Sunday, September 19, 2010

Toil and Trouble


“'Tis healthy to be sick sometimes.”
Henry David Thoreau

Though a sad but true fact, this past week I was grossly ill--the victim of congestion, a scratchy throat and a slight fever. I don't know how it happened. I exercise regularly, never touch anything on a bus if such a thing can be avoided, wash my hands in an obsessive compulsive manner (and even use a paper towel to open most doors of public restrooms), eat more than my fair share of fruits ("an apple a day keeps the doctor away!") and vegetables, and try to sleep 7-8 hours a night. Since in some ways I can be seen as a paragon of healthy living (or as certifiably insane) :), clearly, the real reason for this "back to school" cold must have been the 17 papers I meticulously graded, put comments on and received dirty and hurt looks for when I returned them.....yep, somebody had a voodoo doll with my name on it.

No, that's unfair and definitely wrong. The worst thing about this particular illness was that I could feel it slowly creeping up on me for the past two weeks (perhaps from the very moment I received the papers) and I truly gave my best effort in trying to ward it off with my usual round of self-prescribed cure-alls. Besides the much beloved hot toddy, just what exactly are my remedies of choice?

Soup. It's all about the soup. From curried split pea (an Alton Brown favorite; I eat this at least once a month) to my own take on miso soup, when sick I live both for and on soup alone. Not only is it soothing, but it also seems to magically cook itself. It's a beautiful thing to be able to throw various ingredients into a pot, bring it to a boil, lower it to a simmer, put a lid on it and then, in about 30-40 minutes, many nourishing spoonfuls of warmth await you! But really, even despite my general soup love, the crown jewel in my soup collection is simultaneously a combination of several recipes, the product of much experimentation and, most importantly, the most "recipe-free and anything goes" I allow myself to be in the kitchen; in short, it is a somewhat bastardized version of miso soup.

I first began attempting to make my own miso soup after a trip to Iowa a few years ago when I visited a friend who knows many secrets of the Japanese kitchen :). Shortly after my return from the heartland, I ordered a Japanese cookbook, a real classic, only to realize that I was a little in over my head. I love a challenge as much as anybody else, but there was no way that I was going to prepare for my Master's Exam and simultaneously make my own dashi, or stock. No way, no how. Plus, the one time I tried this, the dish was so bland that I decided homemade miso soup must have been outside my range. Fast-forward to late January/early February of 2009, a grim moment in my otherwise absurdly joyful and easy life and one of the rainiest winters of my California experience, and I turned to yet another miso recipe, one that seemed a little more in my range--of both abilities and taste buds. This is when I first started adding noodles and fresh cilantro, mixing miso pastes and shichimi togarashi, sometimes spinach, mushrooms or carrots....You get the picture; almost anything goes.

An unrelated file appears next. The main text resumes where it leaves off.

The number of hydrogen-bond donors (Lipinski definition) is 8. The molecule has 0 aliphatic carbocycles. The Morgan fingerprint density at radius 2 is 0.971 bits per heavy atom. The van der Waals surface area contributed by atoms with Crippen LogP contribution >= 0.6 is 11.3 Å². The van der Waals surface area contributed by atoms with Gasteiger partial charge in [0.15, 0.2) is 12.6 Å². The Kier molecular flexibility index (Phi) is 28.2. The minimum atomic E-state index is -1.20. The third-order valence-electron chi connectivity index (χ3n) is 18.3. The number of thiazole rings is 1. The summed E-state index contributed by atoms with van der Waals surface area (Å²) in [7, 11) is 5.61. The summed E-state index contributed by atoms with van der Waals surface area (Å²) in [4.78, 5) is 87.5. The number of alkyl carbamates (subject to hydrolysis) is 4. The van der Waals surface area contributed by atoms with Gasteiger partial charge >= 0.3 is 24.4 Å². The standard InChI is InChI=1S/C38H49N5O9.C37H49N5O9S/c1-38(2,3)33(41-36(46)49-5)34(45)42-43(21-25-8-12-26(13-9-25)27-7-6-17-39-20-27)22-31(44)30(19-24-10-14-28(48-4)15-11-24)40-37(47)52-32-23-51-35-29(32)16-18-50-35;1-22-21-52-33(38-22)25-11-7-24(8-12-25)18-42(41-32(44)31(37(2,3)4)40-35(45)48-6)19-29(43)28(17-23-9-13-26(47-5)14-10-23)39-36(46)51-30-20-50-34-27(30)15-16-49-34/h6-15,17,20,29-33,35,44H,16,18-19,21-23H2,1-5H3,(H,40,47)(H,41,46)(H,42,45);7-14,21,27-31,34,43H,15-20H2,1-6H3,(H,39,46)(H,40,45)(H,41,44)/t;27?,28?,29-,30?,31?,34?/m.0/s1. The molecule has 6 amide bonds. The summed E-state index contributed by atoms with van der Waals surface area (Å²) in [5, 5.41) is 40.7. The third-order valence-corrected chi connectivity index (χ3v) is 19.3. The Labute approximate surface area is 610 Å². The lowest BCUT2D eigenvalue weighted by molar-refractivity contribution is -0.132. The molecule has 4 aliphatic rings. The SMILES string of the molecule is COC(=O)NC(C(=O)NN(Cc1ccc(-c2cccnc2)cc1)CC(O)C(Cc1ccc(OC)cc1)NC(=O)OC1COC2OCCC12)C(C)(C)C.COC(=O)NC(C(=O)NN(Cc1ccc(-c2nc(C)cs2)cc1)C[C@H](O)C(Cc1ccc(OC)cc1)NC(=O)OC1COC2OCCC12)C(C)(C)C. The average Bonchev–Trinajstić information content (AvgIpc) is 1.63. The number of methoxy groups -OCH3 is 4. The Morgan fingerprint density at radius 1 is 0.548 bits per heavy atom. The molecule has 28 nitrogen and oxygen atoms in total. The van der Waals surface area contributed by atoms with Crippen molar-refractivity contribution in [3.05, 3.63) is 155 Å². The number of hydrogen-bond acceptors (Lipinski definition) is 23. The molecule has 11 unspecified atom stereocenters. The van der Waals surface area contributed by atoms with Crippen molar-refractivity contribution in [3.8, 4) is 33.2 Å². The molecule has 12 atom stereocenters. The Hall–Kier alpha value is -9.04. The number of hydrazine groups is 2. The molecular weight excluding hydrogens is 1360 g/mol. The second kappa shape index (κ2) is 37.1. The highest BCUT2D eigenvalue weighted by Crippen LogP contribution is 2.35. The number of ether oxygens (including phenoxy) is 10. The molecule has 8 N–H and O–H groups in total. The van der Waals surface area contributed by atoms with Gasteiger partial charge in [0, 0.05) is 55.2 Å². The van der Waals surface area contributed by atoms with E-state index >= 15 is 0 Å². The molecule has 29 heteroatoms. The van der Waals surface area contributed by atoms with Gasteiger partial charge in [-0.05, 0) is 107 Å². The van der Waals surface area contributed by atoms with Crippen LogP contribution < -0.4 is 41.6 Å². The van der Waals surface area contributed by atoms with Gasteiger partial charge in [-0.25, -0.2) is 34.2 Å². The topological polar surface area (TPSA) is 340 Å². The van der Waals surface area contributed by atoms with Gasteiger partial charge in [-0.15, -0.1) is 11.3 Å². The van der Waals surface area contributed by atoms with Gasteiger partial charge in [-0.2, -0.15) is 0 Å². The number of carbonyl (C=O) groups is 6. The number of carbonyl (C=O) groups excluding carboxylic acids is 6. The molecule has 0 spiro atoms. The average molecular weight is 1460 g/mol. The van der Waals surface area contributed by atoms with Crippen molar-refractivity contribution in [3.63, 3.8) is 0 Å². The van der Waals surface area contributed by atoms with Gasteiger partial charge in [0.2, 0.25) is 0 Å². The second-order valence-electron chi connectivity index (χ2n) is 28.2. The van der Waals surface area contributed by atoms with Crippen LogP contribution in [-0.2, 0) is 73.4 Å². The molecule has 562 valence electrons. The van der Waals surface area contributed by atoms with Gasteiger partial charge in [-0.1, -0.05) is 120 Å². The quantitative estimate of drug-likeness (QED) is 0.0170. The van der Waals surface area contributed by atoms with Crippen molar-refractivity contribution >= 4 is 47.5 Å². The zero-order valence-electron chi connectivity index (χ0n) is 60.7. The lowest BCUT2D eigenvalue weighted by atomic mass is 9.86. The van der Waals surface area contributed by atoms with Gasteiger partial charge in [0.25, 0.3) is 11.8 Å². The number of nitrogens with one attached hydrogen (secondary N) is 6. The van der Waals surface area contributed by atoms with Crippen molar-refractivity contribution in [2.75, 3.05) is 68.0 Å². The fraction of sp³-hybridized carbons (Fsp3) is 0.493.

These days my favorite involves chicken, chili oil (I fell in love with chili oil after reading about Fuchsia Dunlop's culinary experiences in China), tofu, chicken broth, yellow miso paste, freshly grated ginger, toasted sesame oil, as well as veggies and tofu galore. Though there's no real recipe here (it would seem I'm not so OCD after all!), I would say that it's best to fry the chicken and carrots with the ginger and cooking oils first, and then to add the tofu and whisked miso (I like to whisk mine with a cup or so of boiling water, which really helps to separate it), so that the tofu can absorb the miso's flavor. Only after this should you add the chicken broth and let things simmer. After about 15 minutes, pour the soup over the waiting and pre-cooked soba noodles and top it with whatever you'd like: pepper flakes, cilantro, scallions, fresh ginger, etc.


And it really does work. After four days of eating this soup, sleeping a lot, a few hot toddies and one children's book (a must-read gem!) later, I was again feeling like my usual self...I was even able to enjoy the weekend a bit by taking a trip to SF's Asian Art Museum (yay for Chinese puppets!), happy hour pizza and a cocktail at Fly Bar (the photo of their exposed brick walls and lovely sparkly decorations is above), and baking delicious and healthy vegan (yes, your eyes do not deceive you) cupcakes! Secret ingredient in both the cake and frosting: avocados!. Inspiration: Joy the Baker, the woman I turn to after my grandma for top of the line baking advice.....

1 comment:

  1. Ooh I'm going to have to try the curried split pea soup (even though I'm not sick, knock on wood.)

    And hot toddies really are the key to recovering from a cold!!!

    ReplyDelete

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